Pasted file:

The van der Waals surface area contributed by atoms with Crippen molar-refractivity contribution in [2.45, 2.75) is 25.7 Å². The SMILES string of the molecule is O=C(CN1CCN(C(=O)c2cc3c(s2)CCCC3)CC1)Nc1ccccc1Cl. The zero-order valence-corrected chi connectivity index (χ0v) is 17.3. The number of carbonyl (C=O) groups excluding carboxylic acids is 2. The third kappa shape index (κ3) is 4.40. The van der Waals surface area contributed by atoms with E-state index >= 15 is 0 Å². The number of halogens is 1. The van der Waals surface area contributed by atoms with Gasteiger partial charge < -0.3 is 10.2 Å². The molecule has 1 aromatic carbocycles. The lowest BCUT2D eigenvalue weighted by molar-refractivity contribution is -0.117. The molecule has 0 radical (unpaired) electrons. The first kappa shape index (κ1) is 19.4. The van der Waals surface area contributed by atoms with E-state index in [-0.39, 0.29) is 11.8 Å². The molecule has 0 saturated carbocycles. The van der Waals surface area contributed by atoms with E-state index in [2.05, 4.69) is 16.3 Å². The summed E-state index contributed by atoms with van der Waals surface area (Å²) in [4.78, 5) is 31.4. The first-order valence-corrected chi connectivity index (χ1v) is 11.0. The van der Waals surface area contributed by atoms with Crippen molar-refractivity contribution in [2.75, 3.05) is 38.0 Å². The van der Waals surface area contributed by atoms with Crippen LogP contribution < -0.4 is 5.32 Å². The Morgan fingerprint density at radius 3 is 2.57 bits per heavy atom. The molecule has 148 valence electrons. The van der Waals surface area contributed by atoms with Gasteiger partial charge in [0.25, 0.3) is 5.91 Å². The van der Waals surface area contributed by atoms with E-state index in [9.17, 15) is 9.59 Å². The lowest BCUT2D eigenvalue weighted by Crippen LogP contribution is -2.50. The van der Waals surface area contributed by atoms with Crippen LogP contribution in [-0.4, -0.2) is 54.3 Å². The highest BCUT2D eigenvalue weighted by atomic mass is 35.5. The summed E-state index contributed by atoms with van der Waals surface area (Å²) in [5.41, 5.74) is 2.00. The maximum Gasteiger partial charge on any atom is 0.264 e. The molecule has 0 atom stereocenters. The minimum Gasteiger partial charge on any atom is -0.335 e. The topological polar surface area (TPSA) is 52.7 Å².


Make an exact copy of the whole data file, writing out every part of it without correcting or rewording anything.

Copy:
The van der Waals surface area contributed by atoms with Crippen molar-refractivity contribution in [2.45, 2.75) is 25.7 Å². The SMILES string of the molecule is O=C(CN1CCN(C(=O)c2cc3c(s2)CCCC3)CC1)Nc1ccccc1Cl. The zero-order valence-corrected chi connectivity index (χ0v) is 17.3. The number of carbonyl (C=O) groups excluding carboxylic acids is 2. The third kappa shape index (κ3) is 4.40. The van der Waals surface area contributed by atoms with E-state index >= 15 is 0 Å². The number of halogens is 1. The van der Waals surface area contributed by atoms with Gasteiger partial charge < -0.3 is 10.2 Å². The molecule has 1 aromatic carbocycles. The lowest BCUT2D eigenvalue weighted by molar-refractivity contribution is -0.117. The molecule has 0 radical (unpaired) electrons. The first kappa shape index (κ1) is 19.4. The van der Waals surface area contributed by atoms with E-state index in [-0.39, 0.29) is 11.8 Å². The molecule has 0 saturated carbocycles. The van der Waals surface area contributed by atoms with E-state index in [2.05, 4.69) is 16.3 Å². The summed E-state index contributed by atoms with van der Waals surface area (Å²) in [4.78, 5) is 31.4. The first-order valence-corrected chi connectivity index (χ1v) is 11.0. The van der Waals surface area contributed by atoms with Crippen molar-refractivity contribution in [2.75, 3.05) is 38.0 Å². The van der Waals surface area contributed by atoms with Crippen LogP contribution < -0.4 is 5.32 Å². The Morgan fingerprint density at radius 3 is 2.57 bits per heavy atom. The molecule has 148 valence electrons. The van der Waals surface area contributed by atoms with Gasteiger partial charge in [0.25, 0.3) is 5.91 Å². The van der Waals surface area contributed by atoms with E-state index in [9.17, 15) is 9.59 Å². The lowest BCUT2D eigenvalue weighted by Crippen LogP contribution is -2.50. The van der Waals surface area contributed by atoms with Crippen LogP contribution in [-0.4, -0.2) is 54.3 Å². The highest BCUT2D eigenvalue weighted by atomic mass is 35.5. The summed E-state index contributed by atoms with van der Waals surface area (Å²) in [5.41, 5.74) is 2.00. The maximum Gasteiger partial charge on any atom is 0.264 e. The molecule has 0 atom stereocenters. The minimum Gasteiger partial charge on any atom is -0.335 e. The topological polar surface area (TPSA) is 52.7 Å².